After years of growing doubt about the value of screening men for prostate cancer, a new analysis of existing clinical trial evidence has found that when men between 55 and 70 get the prostate-specific antigen (PSA) test, the result is lives saved.
In 2009, a New England Journal of Medicine editorialist famously called the debate over PSA testing for prostate cancer "the controversy that refuses to die." That comment came with the publication of two clinical trials — one conducted in the United States, the second in Europe — that drew two contradictory conclusions on prostate cancer testing.
The U.S. undertaking, called the Prostate, Lung, Colorectal, and Ovarian Cancer Screening (PLCO) Trial, found that screening men for prostate cancer does not save lives. The European Randomized Study of Screening for Prostate Cancer suggested that screening drove down the rate of deaths from prostate cancer by 20%.
In 2012, a federally funded panel of experts on preventive care concluded there are more risks than benefits to screening American men for prostate cancer with the PSA test. And in April 2017, the U.S. Preventive Services Task Force dumped the decision squarely into the laps of patients and their doctors. Some men between 55 and 69 years of age might well decide to get their PSA checked, the task force said. After hearing the ledger of pros and cons, however, others in that age bracket might just as reasonably skip the screening test, the panel concluded.
The new research, published Monday in the Annals of Internal Medicine, now calls those recommendations into question. The authors of the study, led by biostatistician Ruth Etzioni of Fred Hutchinson Cancer Research Center in Seattle, concluded that screening men over age 55 "can significantly reduce the risk for prostate cancer death."
When men who fit the criteria for screening get the PSA test, the reduction in deaths due to prostate cancer was between 25% and 32%, the new study found.
But the newly published analysis also underscores that the value of prostate cancer screening rests heavily on which men you screen, where and for how long you conduct the clinical trial, and how you crunch the numbers.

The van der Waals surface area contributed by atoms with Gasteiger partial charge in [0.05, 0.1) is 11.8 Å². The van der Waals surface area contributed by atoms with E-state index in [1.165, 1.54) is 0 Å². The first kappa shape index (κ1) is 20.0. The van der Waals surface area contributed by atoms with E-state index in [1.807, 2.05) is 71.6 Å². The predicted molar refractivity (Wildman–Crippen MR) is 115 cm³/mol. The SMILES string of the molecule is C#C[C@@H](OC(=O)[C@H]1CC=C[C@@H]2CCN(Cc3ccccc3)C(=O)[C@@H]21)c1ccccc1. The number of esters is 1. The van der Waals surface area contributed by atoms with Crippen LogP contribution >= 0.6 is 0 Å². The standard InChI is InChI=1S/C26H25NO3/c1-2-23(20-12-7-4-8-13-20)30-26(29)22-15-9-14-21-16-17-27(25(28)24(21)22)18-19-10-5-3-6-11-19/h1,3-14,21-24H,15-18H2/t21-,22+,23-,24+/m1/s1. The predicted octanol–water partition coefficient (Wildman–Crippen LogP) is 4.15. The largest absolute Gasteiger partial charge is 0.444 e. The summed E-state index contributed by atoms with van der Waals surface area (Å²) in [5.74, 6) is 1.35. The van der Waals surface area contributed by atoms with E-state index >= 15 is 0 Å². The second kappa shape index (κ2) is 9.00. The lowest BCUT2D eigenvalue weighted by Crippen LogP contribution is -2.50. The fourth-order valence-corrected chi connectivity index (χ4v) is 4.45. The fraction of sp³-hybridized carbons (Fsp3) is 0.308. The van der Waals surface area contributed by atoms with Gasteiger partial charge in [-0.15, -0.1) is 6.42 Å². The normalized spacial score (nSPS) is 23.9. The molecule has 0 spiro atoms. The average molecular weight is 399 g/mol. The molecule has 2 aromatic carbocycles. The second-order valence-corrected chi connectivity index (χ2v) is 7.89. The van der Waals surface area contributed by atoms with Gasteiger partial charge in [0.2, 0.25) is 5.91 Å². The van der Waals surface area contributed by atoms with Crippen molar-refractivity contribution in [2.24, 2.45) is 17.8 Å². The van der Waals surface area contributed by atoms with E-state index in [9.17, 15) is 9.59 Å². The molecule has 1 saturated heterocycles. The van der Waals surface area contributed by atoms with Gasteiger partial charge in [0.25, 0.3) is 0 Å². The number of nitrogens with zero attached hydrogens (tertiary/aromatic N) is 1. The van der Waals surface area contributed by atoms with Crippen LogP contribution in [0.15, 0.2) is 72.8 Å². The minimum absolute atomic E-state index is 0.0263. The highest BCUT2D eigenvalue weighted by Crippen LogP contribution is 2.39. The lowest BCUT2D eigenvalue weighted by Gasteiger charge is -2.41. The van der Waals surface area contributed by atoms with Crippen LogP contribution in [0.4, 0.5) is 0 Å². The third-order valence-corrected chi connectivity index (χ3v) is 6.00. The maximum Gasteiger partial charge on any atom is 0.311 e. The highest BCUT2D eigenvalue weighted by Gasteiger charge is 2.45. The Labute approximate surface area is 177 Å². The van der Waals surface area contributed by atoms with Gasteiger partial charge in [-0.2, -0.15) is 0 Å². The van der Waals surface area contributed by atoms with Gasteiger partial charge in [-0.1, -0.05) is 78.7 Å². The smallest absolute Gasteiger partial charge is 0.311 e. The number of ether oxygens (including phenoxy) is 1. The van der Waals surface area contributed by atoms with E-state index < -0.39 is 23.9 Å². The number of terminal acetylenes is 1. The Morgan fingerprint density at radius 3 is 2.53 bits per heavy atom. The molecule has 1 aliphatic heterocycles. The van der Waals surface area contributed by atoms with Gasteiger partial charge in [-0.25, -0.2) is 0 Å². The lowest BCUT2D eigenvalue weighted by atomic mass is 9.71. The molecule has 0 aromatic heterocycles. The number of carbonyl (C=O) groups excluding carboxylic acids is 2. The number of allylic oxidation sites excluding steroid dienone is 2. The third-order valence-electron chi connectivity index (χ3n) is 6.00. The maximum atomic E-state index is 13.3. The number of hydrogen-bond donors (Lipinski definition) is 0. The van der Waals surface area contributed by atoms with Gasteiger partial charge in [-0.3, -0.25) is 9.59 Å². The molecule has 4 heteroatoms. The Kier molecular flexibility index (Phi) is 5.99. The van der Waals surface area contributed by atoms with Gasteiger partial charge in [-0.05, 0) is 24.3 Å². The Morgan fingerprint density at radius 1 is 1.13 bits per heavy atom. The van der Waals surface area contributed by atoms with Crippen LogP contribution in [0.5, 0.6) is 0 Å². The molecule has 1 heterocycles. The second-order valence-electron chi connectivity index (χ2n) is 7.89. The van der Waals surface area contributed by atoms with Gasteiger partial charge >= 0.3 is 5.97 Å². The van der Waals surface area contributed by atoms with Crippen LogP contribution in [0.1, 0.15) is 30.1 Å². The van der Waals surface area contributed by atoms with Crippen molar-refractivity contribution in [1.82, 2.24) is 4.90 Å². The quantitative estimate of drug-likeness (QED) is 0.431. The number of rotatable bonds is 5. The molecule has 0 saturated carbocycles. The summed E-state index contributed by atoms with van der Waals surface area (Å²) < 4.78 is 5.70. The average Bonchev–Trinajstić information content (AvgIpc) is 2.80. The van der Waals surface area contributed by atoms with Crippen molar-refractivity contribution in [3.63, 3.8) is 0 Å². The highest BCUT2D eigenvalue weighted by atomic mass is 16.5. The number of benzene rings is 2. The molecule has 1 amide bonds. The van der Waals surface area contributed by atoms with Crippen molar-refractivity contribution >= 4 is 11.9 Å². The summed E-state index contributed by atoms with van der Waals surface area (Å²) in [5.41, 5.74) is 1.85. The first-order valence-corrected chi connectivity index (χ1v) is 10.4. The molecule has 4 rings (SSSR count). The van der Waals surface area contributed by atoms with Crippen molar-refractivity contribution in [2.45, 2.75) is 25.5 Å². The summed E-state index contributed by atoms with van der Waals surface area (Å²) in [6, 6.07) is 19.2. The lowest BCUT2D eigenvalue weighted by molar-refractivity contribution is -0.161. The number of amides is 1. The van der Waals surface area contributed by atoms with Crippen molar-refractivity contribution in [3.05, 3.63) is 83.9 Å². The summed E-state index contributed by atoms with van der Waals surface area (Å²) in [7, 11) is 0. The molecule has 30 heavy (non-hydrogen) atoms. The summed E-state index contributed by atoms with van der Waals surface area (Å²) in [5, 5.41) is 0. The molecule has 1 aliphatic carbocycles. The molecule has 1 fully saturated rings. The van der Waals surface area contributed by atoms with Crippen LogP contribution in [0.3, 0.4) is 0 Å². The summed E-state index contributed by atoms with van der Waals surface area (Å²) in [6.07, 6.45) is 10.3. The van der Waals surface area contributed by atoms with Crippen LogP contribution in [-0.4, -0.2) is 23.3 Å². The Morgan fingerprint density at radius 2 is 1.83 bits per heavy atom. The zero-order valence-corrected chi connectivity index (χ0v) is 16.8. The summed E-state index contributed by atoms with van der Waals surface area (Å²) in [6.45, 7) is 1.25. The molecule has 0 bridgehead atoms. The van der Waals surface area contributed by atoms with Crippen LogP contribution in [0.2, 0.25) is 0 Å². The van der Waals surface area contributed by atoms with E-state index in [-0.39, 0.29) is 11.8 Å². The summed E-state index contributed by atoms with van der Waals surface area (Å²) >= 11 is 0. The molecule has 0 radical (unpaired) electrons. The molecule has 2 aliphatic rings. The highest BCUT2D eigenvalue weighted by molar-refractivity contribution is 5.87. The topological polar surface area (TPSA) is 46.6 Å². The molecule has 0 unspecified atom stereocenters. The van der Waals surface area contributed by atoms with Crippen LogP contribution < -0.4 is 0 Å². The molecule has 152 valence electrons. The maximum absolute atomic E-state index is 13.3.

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But it is helpful, said Chang, only when it focuses on the right men — those between 55 and 70 — and when it is tempered by an understanding that not all worrisome findings are evidence of disease that should be treated aggressively.
Sometimes, said Chang, who was not involved in the newly published article, a man will get a problematic PSA test reading and decide not to act on it immediately or aggressively. But knowing there is a decision to be made is probably a better basis for planning than not knowing, he added.
"Over the past five to 10 years, there has been a better understanding by everyone about the harms of over-treatment," Chang said. "You want to avoid over-diagnosis and over-treatment."
Chang underscored that for two groups in particular — African American men and those with a first-degree relative who died of prostate cancer — knowing is especially important, because the risks of aggressive disease in such populations is much higher than for others. Neither group was the subject of special attention in the newly published analysis.
In an editorial published alongside the new analysis, Andrew Vickers of Memorial Sloan Kettering Cancer Center also made clear that it's what patients and their physicians do after the PSA test that matters most.
"Unfortunately, the way screening has been implemented in the United States leaves much to be desired," Vickers wrote. "The controversy about PSA-based screening should no longer be whether it can do good but whether we can change our behavior so that it does more good than harm," he added.
Prostate cancer is the most common nonskin cancer found in men, affecting 101.6 of 100,000 American men, according to the Centers for Disease Control & Prevention. In 2013, the latest year for which figures are available, 176,000 got a diagnosis of prostate cancer and 28,000 died of it.
But a change in a man's reading on the PSA test is a highly imperfect gauge of trouble: approximately 80% of positive PSA test results are thought to produce false-positives, creating scares that prompt men to get biopsies. And treatment, which carries with it a high risk of subsequent difficulties with sexual function, urination and bowel movements, is often unnecessary because prostate cancers are often so slow-growing they will never make a man sick.
As a result of this growing skepticism about whom to screen for prostate cancer and whether to treat it, more and more men are skipping the PSA test. And among those who get it and get back a worrisome finding, fewer and fewer are opting to treat it.
Earlier this year, a long-running clinical trial found no evidence that patients who got an early prostate cancer diagnosis and chose "active surveillance" (sometimes called watchful waiting) were no more likely to die of the disease than were men who got the same diagnosis and treated it aggressively.